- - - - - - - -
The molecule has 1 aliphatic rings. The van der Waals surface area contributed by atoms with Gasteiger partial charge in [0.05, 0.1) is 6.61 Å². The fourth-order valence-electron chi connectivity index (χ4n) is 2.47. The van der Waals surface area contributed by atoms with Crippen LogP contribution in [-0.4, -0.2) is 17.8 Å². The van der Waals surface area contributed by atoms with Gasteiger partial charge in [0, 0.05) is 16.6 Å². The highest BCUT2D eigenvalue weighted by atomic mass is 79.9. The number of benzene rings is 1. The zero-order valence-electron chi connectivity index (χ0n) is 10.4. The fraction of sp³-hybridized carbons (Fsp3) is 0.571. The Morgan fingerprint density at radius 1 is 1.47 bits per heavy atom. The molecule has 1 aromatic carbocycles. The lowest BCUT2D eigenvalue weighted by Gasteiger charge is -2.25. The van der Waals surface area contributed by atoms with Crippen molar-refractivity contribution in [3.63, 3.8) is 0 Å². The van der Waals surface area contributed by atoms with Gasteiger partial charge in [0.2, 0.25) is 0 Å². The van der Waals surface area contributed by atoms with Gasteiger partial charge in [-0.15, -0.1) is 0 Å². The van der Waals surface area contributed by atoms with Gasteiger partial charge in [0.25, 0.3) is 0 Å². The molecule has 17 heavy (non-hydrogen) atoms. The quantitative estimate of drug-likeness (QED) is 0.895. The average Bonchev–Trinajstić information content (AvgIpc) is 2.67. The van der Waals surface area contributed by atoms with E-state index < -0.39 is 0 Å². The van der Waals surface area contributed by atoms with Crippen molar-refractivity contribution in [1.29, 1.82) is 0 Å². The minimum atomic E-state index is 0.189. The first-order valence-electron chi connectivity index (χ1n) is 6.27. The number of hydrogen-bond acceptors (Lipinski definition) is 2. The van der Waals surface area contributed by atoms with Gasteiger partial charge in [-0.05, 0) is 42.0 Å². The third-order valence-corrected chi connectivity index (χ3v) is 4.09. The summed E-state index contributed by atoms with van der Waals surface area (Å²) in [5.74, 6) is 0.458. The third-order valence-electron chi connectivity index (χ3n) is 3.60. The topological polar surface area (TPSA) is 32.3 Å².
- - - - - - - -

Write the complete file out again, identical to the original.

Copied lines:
The molecule has 1 aliphatic rings. The van der Waals surface area contributed by atoms with Gasteiger partial charge in [0.05, 0.1) is 6.61 Å². The fourth-order valence-electron chi connectivity index (χ4n) is 2.47. The van der Waals surface area contributed by atoms with Crippen LogP contribution in [-0.4, -0.2) is 17.8 Å². The van der Waals surface area contributed by atoms with Gasteiger partial charge in [0, 0.05) is 16.6 Å². The highest BCUT2D eigenvalue weighted by atomic mass is 79.9. The number of benzene rings is 1. The zero-order valence-electron chi connectivity index (χ0n) is 10.4. The fraction of sp³-hybridized carbons (Fsp3) is 0.571. The Morgan fingerprint density at radius 1 is 1.47 bits per heavy atom. The molecule has 1 aromatic carbocycles. The lowest BCUT2D eigenvalue weighted by Gasteiger charge is -2.25. The van der Waals surface area contributed by atoms with Crippen molar-refractivity contribution in [3.63, 3.8) is 0 Å². The van der Waals surface area contributed by atoms with Gasteiger partial charge in [0.2, 0.25) is 0 Å². The van der Waals surface area contributed by atoms with Gasteiger partial charge in [-0.15, -0.1) is 0 Å². The van der Waals surface area contributed by atoms with Gasteiger partial charge in [0.25, 0.3) is 0 Å². The molecule has 17 heavy (non-hydrogen) atoms. The quantitative estimate of drug-likeness (QED) is 0.895. The average Bonchev–Trinajstić information content (AvgIpc) is 2.67. The van der Waals surface area contributed by atoms with E-state index < -0.39 is 0 Å². The van der Waals surface area contributed by atoms with Crippen molar-refractivity contribution in [1.29, 1.82) is 0 Å². The minimum atomic E-state index is 0.189. The first-order valence-electron chi connectivity index (χ1n) is 6.27. The number of hydrogen-bond acceptors (Lipinski definition) is 2. The van der Waals surface area contributed by atoms with Gasteiger partial charge in [-0.05, 0) is 42.0 Å². The third-order valence-corrected chi connectivity index (χ3v) is 4.09. The summed E-state index contributed by atoms with van der Waals surface area (Å²) in [5.74, 6) is 0.458. The third-order valence-electron chi connectivity index (χ3n) is 3.60. The topological polar surface area (TPSA) is 32.3 Å².